It's a tale as old as colonialism, this time with a twist. Lithium — a necessary element in the making of batteries for electric cars, among other burgeoning technologies — is championed as an eco-friendly mineral. But its extraction is where things get tricky. Seemingly inevitably, when it’s time to mine, that’s happening on Indigenous homelands, and you’ll find tribal water and land defenders on the frontlines. Such is now the case in so-called Nevada, site of a new lithium extraction site at Thacker Pass, known to the Paiute and Shoshone People who call these lands home as Peehee Mu’Huh.
Before I share some regional history and tell you what I witnessed on my recent trip to Nevada, let me bottom-line it for you. Lithium mining at Thacker Pass threatens Native communities and homelands, and my Paiute and Shoshone relatives need your help! Please tell U.S. Interior Secretary Deb Haaland to revoke the permits for the Thacker Pass lithium mine, and ask House Natural Resources Committee Chair Raúl Grijalva to investigate crimes being committed in the region against Native People.
Peehee Mu’Huh, which means “rotten moon” in the Paiute language, is a sacred site, important to the culture, history, and heritage of the Native communities in the region. A traditional hunting and obsidian collection area, it’s also the home of burial grounds. Two documented massacres occurred there — one of them a slaughter in which the majority of the Paiute population was lost to the guns of the Nevada Cavalry — and its name derives from the stench of the bodies left exposed to the elements. The bones of our relatives are now being disturbed by the mine’s developers.
So, how did this happen? Early in 2021, the Bureau of Land Management (BLM) approved the Thacker Pass lithium mine, and the Biden administration then completed a court ordered review to greenlight continued construction. The area is home to one of the largest lithium deposits in the so-called United States. The discourse surrounding this project’s encroachment upon the occupied homelands of the Paiute and Shoshone peoples of Nevada is both difficult and important. Once again, Native leaders confront an extractive industry hungry for resources — with some environmental activists caught between their desires to protect pristine wilderness and move away from fossil fuels.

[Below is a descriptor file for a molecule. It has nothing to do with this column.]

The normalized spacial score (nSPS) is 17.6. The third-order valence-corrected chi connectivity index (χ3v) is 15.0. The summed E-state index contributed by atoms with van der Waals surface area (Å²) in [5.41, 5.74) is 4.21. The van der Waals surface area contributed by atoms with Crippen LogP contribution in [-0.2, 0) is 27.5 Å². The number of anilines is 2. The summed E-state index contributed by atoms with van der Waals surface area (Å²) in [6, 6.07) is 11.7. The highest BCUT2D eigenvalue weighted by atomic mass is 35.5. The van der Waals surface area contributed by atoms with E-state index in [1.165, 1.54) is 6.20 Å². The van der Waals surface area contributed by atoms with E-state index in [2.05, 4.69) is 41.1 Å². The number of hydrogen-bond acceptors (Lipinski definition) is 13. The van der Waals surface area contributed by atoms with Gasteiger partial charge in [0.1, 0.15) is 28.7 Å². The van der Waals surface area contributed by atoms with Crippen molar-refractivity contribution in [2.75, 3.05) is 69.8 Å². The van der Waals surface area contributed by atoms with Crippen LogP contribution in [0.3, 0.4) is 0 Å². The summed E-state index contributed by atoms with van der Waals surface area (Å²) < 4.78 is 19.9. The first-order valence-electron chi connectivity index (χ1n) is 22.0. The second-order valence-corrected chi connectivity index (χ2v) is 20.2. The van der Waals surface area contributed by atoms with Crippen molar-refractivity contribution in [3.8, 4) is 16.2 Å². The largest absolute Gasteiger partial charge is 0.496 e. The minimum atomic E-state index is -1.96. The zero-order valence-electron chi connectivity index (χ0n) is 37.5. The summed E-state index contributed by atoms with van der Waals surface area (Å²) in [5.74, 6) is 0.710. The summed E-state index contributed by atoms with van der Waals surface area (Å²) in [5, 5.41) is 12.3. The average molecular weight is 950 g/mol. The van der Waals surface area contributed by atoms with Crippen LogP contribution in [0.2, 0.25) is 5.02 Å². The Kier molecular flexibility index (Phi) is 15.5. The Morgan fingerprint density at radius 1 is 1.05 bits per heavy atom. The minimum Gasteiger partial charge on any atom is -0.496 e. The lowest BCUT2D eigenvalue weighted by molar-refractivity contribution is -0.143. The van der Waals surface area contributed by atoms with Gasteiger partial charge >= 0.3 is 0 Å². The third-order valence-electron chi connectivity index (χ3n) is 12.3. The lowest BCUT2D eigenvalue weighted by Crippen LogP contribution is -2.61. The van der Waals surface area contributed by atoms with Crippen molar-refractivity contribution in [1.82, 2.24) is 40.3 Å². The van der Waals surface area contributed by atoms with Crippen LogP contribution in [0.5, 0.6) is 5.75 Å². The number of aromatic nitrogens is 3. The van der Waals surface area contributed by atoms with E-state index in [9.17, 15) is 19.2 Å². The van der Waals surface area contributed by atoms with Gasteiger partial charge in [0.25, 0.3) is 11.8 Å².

This question should not actually be hard. As we continue the discussion about the climate crisis and a just transition into clean energy, conflicts among competing priorities are bound to happen more often. We must simply make sure that Indigenous rights and boundaries are recognized and avidly protected while we argue over the details of how to improve our situation. According to the United Nations, Indigenous peoples are entitled to free, prior, and informed consent (FPIC). Native nations have the right to extend or deny their consent for any activities that affect their lands, territories, and/or human rights. That doesn’t mean sending an email or two and calling it “consultation.” A robust process to garner FPIC when it comes to huge infrastructure projects like mining at Thacker Pass and the Black Hills or pipelines like Dakota Access — and I could go on — has been intentionally, summarily overlooked in the United States and around the world.